Editor’s Note: I read Curtis Howard’s story in the San Diego Reader back in November (check it out, it’s an excellent read). It was so good that I contacted the Reader to let Curtis know I would like him to join American Debt Project as a staff writer. He kindly agreed, and this is his first post. I hope that there will be many more to follow. It’s exciting to have my first staff writer be someone who grew up in the same town as I did, leading a life that is the mirror opposite of my own. So many years later, we are on a similar journey as people who have made significant changes and are serious about self-improvement, but still aware of the long, unglamorous path towards reaching our goals and dealing with the frustration of slow progress. I realize that some of these topics make people uncomfortable (racism, crime, poverty, and broken institutions), but that’s what I’ve wanted to write about from the very beginning. Just took a while to get here, I guess. Curtis is an awesome writer and once again, the power of the internet to connect people amazes me.
I joined the Crips at the age of 14. I spent the next 25 years in and out of prison, and on and off parole.
It was a long and winding road with lots of violent encounters and ever-changing circumstances.
During the course of these transitions I have been homeless, on drugs, involved in major prison race riots, as well as other street life ups and downs. I have to admit that although I did enjoy some “up times” with money, fine women, and nightlife; my “down times” by far outweighed them all.
Eventually, I gave up the lifestyle of gangs and crime altogether. I now find myself in a constant struggle to survive; to keep a job; to pay the rent. It’s hard, homeboy.
Last week I attended a community meeting that would address resolutions to problems in my neighborhood in southeast San Diego. There were several organizations present that claim to assist individuals like myself; ex-offenders; at-risk teens, and the like. The basis of these meetings are in the best interest of the community, and since I am sold on anything that works towards improvement, I attended. I was disappointed…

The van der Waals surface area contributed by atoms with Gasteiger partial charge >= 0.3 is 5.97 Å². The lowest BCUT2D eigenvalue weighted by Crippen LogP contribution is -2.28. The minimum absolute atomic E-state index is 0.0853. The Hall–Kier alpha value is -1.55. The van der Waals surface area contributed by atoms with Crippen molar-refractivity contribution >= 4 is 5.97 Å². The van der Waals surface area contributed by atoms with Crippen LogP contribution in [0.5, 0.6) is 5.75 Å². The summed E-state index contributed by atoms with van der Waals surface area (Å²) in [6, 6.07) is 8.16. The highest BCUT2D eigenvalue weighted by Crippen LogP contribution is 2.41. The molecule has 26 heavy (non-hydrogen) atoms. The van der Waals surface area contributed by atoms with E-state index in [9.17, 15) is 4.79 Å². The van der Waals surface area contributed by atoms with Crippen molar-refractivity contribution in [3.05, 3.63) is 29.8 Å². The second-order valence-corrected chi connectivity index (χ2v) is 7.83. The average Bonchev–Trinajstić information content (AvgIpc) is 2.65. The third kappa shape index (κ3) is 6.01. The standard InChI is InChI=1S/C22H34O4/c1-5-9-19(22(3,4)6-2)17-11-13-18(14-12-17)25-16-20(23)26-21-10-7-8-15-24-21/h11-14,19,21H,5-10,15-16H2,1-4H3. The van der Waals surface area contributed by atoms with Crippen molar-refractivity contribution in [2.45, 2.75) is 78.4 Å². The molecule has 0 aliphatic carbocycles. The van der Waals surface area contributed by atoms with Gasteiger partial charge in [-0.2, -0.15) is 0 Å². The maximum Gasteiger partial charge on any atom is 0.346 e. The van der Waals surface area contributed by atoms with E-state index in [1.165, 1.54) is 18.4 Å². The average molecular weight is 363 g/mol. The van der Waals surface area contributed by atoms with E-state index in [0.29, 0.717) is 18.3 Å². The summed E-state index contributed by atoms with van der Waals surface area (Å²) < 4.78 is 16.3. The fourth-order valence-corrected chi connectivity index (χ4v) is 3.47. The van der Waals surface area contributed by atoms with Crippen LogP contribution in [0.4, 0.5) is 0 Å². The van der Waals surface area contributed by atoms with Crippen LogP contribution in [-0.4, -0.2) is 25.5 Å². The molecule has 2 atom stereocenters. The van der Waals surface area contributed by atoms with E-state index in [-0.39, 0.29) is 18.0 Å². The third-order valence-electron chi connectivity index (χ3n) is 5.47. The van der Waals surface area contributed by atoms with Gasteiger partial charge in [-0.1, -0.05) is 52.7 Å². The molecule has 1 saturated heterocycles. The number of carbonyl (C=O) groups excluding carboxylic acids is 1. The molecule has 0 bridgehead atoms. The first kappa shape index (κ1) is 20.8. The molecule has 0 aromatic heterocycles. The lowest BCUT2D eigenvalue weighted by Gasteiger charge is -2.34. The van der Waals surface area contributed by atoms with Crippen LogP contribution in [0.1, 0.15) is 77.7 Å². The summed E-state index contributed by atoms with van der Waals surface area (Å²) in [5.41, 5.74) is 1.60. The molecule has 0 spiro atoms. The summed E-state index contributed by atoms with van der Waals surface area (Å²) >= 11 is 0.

This forum brought back memories of prison politics and unstructured gang meetings. People were interjecting guest speakers to correct or question them, rather than writing down their concerns to ask afterwards. I was then introduced as a guest speaker by the wrong name, and then rudely interrupted three times!
One panel member startled me as he suddenly jumped up to loudly announce his departure in the middle of my speech: “Alright you guys I gotta go. Have a good night and stay positive!”
The second interruption came in the form of an extremely loud ringtone. The owner of the phone appeared to let us enjoy his selection of music before running out the door like the highly successful businessman to answer.
The third panel member interjected and took the floor from me for five minutes.
I attended the forum that night with hopes of meeting someone that could assist me with finding a job. I thought that they would recognize my struggle and help me. I thought that they would view me as a potential asset to the community as being someone that could reach the youth due to my past. However, I left the meeting that night only being known as the guy who wrote the cover story for the November 7th issue of the San Diego Reader.
I guess the meeting did more good than bad. They offered plenty of “advice” and some lightweight resources, but in the end the ultimate message was very clear: If you want change you have to be proactive in making it happen for yourself. There are no handouts in life.